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Stephanie Sutton was an assistant editor at Pharmaceutical Technology Europe.
Novartis has entered into a global collaboration with the University of Pennsylvania in the US to research, develop and commercialise targeted cancer therapies.
Novartis has entered into a global collaboration with the University of Pennsylvania in the US to research, develop and commercialize targeted cancer therapies. In particular, the two parties will focus on targeted chimeric antigen receptor (CAR) immunotherapies.
As part of the agreement, Novartis will acquire exclusive rights to the university’s investigational CAR therapy, which targets a protein associated with several B-cell malignancies, including chronic lymphocytic leukemia, B-cell acute lymphocytic leukemia and diffuse large B-cell lymphoma. The therapy is currently being studied in a clinical trial. Novartis will also gain an exclusive worldwide license for any other CARs developed through the collaboration.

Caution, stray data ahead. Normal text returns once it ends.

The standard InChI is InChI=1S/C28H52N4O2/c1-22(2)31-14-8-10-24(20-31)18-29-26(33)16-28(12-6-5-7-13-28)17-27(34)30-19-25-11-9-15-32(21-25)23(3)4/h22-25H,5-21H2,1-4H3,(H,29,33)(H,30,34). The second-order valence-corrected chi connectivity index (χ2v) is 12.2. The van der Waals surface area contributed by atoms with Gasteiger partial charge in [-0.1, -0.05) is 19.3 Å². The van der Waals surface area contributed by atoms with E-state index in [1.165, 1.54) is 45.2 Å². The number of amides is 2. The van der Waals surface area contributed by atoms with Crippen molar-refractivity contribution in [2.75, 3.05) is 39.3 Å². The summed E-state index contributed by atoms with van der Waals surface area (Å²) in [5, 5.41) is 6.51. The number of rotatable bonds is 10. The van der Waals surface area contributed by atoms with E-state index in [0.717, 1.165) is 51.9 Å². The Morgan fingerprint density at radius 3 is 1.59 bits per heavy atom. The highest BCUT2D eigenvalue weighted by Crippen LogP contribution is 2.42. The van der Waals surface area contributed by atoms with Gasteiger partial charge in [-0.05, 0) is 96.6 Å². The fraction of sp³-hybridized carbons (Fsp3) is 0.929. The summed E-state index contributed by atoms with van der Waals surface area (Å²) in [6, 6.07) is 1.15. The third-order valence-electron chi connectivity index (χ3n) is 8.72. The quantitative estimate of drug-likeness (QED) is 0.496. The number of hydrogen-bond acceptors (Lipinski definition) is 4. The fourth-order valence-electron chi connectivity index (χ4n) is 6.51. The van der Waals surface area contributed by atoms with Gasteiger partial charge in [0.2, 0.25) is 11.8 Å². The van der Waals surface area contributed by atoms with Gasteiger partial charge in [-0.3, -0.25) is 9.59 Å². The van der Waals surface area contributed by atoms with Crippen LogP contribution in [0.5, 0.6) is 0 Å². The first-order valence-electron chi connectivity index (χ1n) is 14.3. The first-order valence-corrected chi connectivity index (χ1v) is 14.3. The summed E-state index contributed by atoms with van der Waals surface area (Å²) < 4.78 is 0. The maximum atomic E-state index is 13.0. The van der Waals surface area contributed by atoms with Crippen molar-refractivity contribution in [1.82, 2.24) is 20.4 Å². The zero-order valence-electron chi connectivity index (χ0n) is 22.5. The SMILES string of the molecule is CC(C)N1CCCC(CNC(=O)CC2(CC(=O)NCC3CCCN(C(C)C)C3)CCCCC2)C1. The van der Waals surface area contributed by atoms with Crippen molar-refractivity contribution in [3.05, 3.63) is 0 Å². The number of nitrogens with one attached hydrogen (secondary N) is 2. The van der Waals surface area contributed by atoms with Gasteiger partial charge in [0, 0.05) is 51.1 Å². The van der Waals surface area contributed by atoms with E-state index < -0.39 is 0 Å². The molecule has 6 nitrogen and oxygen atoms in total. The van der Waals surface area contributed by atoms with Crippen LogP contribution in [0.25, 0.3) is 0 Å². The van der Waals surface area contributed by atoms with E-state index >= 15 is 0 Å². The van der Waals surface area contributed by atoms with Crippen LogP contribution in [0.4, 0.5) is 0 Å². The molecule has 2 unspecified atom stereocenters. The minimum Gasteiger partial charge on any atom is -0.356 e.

As part of the collaboration, Novartis and the university intend to jointly establish a new R&D facility, which will be located on the university’s Penn campus, called the Center for Advanced Cellular Therapies. A specific focus of the center will be to develop and manufacture adoptive T-cell immunotherapies.
In addition, as part of the agreement, Novartis will provide an up-front payment, research funding, funding for the establishment of the R&D center and milestone payments for the achievement of certain milestones.
Mark Fishman, president of the Novartis Institutes for BioMedical Research, said in a statement, “Immunotherapy is one of the exciting frontiers in cancer research and the CAR technology developed by the team at Penn has shown early promise as a new way for treating cancer."
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